The Woman in the Window

Rating :   ⭐️ ⭐️ 

Categorisation: Thriller

Availability: Netflix

Plot: British director Joe Wright created Woman in the Window, an American thriller based on A.J. Finn’s best-selling novel of the same name. Wright is an experienced filmmaker, with several successful films under his belt (Atonement, Pride & Prejudice, Anna Karenina). The film tells the story of Anna Fox, a child psychologist who has been unable to leave her house for almost a year. She is receiving counselling for agoraphobia, an intense anxiety condition that makes her terrified of going outside. From the sanctity of her brownstone house in New York she watches her neighbours, an obsession that becomes overwhelming and dangerous as she witnesses the murder of a woman across the street. She calls the police, but things may not be as they seem. The wine that she drinks to excess, combined with her medication, renders her incapable of clear thinking. Hallucinations are a side effect of her medication. The police have doubts. And then, so does Anna. Through a series of creepy encounters, flashbacks, and distorted scenes that parallel her deteriorating mental health, the film works through what is real and what is not. 

Cast: Amy Adams gives a strong and nuanced performance as Anna. The scenes where she becomes suspicious of her tenant, who lives in the basement, are taut and cleverly portrayed. Wyatt Russell is also good as the tenant, David, an itinerant singer, who is variously supportive of Anna, then exasperated by her intrusive behaviour. Julianne Moore, playing Anna’s neighbour Jane, overplays her role – even for someone who likes to live life on the edge.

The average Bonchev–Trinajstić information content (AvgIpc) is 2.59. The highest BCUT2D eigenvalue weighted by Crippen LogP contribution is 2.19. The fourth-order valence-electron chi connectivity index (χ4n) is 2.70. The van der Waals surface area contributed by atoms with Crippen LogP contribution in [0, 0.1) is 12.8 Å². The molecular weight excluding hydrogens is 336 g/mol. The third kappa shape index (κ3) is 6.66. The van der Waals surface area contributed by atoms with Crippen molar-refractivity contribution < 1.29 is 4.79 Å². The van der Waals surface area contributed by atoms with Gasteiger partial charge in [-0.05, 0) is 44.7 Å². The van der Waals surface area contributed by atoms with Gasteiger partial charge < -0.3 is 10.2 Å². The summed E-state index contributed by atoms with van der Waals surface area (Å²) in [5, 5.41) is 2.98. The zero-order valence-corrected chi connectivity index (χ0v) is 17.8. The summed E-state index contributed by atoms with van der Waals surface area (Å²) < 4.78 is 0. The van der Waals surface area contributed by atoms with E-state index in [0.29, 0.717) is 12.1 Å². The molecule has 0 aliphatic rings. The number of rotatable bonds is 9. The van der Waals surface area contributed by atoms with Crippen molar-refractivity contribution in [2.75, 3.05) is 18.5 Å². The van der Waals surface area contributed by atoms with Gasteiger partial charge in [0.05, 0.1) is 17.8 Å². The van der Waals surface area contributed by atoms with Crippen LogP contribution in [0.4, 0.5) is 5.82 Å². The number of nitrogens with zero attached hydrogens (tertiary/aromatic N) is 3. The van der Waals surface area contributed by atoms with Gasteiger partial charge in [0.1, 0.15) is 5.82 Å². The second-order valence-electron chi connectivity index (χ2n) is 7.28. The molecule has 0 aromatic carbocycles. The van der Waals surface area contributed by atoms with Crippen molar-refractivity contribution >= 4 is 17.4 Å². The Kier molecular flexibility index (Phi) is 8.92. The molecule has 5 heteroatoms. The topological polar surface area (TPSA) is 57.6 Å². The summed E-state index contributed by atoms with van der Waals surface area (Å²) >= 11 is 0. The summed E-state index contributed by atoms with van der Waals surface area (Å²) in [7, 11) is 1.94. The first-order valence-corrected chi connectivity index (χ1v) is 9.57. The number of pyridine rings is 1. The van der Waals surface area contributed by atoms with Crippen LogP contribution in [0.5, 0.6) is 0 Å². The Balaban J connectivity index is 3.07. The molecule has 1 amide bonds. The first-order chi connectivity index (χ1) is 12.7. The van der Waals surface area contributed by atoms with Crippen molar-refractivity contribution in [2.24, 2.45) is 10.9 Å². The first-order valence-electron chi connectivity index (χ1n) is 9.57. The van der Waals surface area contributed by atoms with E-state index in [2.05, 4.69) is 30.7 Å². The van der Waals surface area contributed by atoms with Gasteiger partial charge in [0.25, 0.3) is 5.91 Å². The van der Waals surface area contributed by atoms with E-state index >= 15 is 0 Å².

Filming and Setting: The film is unmistakably influenced by Hitchcock classics of the 1950s and 60s. In fact, it has Rear Window playing endlessly on a television in Anna’s house. It is a constant reminder to us how much it seeks to emulate Hitchcock, just in case we happened to miss it – but there is little chance of that, given the heavy overtones. Unsurprisingly, most of the action occurs in Anna’s house, which is large and dark, with plenty of stairs and sinister corners. Cinematically, it gives an intriguing feel of a stage-play, moving from one scene to the next, cleverly pausing to allow us the full impact of the staged set. 

Personal Comments: Having read the book, I was looking forward to the film. I recall the novel being full of twists and turns, and other similar books had been successfully brought to the screen, for example, Gone Girl. But I was disappointed. While Woman in the Window has a strong cast, and an experienced director, it somehow manages to miss the mark. Some of scenes are excellent. It starts off well, but in the end, it fails to keep you wondering, or even caring about what happens. The only thing I wondered about was whether I would see the film through to the end.  

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